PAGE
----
The team also hopes to study the growth of treated wood in microgravity in an effort to better inform its practical uses of the material on Earth, but few details are given in the Nikkei Asia report about what these experiments might look like.
There may be some benefits to encasing a payload in a wooden shell. Nikkei Asia also notes that, unlike metal, wood won't block the electromagnetic waves that satellites use to communicate. If so, the scientists may be able to stash the antenna and other pieces of instrumentation inside the exterior wooden structure.
At the very least, it should be an interesting technology demonstration.
What Good Is Wood?
Since the Soviet Union's Sputnik satellite launched in 1957, we've sent more than 10,000 objects into space. Our pace is only increasing as companies like SpaceX's Starlink, Boeing and OneWeb plan to send tens of thousands of satellites into orbit. It's becoming incredibly crowded up there.
As these objects cross paths (and sometimes collide), scientists fear they could generate collisions that send a wave of debris across low-Earth orbit and traps us on our planet. (Who would have thought the final filter would be a literal filter?)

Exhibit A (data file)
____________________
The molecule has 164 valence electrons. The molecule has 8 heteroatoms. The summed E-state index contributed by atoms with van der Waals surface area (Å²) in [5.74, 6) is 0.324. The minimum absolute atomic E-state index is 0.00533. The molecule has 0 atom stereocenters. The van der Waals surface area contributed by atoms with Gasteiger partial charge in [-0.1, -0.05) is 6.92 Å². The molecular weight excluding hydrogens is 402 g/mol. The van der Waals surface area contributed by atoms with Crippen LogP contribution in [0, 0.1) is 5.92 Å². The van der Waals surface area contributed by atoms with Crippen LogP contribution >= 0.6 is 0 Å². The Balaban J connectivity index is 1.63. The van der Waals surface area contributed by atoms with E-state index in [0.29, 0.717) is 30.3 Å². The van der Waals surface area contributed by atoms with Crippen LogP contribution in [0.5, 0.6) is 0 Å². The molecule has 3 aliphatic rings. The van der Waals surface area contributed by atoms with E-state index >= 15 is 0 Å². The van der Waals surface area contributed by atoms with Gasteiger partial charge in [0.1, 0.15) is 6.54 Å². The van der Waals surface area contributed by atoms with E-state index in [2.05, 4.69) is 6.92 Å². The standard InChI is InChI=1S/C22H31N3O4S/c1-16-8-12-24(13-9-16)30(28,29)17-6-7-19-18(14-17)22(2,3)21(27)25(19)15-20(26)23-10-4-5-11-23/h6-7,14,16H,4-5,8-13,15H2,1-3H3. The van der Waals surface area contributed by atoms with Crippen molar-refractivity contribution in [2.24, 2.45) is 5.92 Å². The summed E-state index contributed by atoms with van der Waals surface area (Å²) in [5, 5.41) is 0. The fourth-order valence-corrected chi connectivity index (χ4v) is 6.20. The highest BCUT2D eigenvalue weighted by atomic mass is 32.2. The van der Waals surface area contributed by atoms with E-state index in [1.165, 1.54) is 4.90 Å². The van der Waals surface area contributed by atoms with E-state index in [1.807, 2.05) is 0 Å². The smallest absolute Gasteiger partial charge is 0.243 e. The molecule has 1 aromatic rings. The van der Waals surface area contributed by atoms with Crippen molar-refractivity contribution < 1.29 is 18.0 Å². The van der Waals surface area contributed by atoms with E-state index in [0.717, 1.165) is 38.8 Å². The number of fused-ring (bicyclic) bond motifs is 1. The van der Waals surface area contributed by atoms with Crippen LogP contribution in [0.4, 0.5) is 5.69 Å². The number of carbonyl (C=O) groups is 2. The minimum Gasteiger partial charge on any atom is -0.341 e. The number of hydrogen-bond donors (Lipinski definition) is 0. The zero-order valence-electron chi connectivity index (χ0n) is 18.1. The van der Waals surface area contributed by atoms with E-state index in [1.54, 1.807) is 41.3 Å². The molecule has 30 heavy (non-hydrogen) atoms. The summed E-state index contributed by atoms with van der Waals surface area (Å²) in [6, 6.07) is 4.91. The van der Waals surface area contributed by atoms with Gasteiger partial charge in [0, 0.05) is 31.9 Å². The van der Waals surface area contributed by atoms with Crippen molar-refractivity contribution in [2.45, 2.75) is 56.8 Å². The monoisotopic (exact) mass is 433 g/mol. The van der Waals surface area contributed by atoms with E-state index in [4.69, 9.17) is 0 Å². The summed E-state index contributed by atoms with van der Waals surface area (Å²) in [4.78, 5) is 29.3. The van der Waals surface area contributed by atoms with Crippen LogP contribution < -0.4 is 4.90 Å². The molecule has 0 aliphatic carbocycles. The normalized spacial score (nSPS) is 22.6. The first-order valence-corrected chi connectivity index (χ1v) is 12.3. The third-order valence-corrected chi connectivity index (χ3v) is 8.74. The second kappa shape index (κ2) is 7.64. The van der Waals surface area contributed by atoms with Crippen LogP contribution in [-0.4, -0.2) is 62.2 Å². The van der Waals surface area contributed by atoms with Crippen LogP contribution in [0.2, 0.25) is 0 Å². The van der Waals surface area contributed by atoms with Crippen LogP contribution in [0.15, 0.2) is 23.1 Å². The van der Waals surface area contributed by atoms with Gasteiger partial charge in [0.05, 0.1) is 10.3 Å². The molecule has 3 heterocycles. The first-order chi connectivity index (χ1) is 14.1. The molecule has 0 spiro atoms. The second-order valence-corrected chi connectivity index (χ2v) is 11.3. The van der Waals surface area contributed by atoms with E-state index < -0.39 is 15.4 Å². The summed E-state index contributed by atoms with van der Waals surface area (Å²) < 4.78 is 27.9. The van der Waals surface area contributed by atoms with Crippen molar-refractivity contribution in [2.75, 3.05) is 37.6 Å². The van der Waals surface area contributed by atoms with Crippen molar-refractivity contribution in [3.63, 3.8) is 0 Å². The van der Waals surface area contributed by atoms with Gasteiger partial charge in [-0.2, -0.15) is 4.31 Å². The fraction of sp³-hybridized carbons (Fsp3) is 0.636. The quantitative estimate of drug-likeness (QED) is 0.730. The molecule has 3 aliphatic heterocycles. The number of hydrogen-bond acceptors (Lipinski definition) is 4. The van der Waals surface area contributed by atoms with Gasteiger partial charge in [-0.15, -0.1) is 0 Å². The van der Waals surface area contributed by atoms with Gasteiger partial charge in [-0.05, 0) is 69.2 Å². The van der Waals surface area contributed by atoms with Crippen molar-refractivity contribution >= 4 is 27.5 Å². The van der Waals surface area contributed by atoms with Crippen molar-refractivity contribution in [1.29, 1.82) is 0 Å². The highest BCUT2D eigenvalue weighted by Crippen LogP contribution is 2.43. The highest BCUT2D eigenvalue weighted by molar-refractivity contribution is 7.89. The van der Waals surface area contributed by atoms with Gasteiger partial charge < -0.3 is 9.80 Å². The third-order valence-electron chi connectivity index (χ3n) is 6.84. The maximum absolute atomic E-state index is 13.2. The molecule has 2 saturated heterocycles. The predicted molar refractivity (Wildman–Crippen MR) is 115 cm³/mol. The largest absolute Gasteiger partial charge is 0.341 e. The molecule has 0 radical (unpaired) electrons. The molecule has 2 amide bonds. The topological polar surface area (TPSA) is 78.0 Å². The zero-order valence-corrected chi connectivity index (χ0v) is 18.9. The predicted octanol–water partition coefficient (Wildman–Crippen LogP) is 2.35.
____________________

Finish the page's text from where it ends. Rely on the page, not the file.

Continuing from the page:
The Sumitomo Forestry and Kyoto University satellite has been touted as a potential solution to the space debris issue. But, as Ars Technica points out, it doesn't matter what a satellite is made of. If it's orbiting Earth, there's a risk it could eventually become a piece of space junk. Constructing a spacecraft out of wood instead of aluminum won't change that.
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There's a chance the new satellite could address one oft-overlooked issue: re-entry smoke particles. As satellites reenter Earth's atmosphere, their exteriors are exposed to extreme temperatures. In some cases, they melt and ultimately become vaporized.